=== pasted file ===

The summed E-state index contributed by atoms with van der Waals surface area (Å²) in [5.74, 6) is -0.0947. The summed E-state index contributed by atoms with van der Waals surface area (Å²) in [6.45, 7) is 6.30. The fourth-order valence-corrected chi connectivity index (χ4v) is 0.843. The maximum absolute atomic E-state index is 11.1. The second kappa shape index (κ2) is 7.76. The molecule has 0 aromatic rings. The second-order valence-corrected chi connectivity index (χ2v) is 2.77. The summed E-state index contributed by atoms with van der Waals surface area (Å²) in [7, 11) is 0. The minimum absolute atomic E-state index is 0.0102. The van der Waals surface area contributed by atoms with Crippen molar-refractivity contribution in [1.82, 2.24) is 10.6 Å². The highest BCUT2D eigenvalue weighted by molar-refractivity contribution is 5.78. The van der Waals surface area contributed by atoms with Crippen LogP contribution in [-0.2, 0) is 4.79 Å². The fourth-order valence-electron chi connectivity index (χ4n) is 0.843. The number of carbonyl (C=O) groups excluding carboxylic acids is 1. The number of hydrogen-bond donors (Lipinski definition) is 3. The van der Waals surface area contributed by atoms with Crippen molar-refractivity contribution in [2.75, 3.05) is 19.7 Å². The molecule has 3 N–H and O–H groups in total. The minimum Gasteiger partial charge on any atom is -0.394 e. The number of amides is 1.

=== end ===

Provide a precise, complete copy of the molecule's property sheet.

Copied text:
The summed E-state index contributed by atoms with van der Waals surface area (Å²) in [5.74, 6) is -0.0947. The summed E-state index contributed by atoms with van der Waals surface area (Å²) in [6.45, 7) is 6.30. The fourth-order valence-corrected chi connectivity index (χ4v) is 0.843. The maximum absolute atomic E-state index is 11.1. The second kappa shape index (κ2) is 7.76. The molecule has 0 aromatic rings. The second-order valence-corrected chi connectivity index (χ2v) is 2.77. The summed E-state index contributed by atoms with van der Waals surface area (Å²) in [7, 11) is 0. The minimum absolute atomic E-state index is 0.0102. The van der Waals surface area contributed by atoms with Crippen molar-refractivity contribution in [1.82, 2.24) is 10.6 Å². The highest BCUT2D eigenvalue weighted by molar-refractivity contribution is 5.78. The van der Waals surface area contributed by atoms with Crippen LogP contribution in [-0.2, 0) is 4.79 Å². The fourth-order valence-electron chi connectivity index (χ4n) is 0.843. The number of carbonyl (C=O) groups excluding carboxylic acids is 1. The number of hydrogen-bond donors (Lipinski definition) is 3. The van der Waals surface area contributed by atoms with Crippen molar-refractivity contribution in [2.75, 3.05) is 19.7 Å². The molecule has 3 N–H and O–H groups in total. The minimum Gasteiger partial charge on any atom is -0.394 e. The number of amides is 1.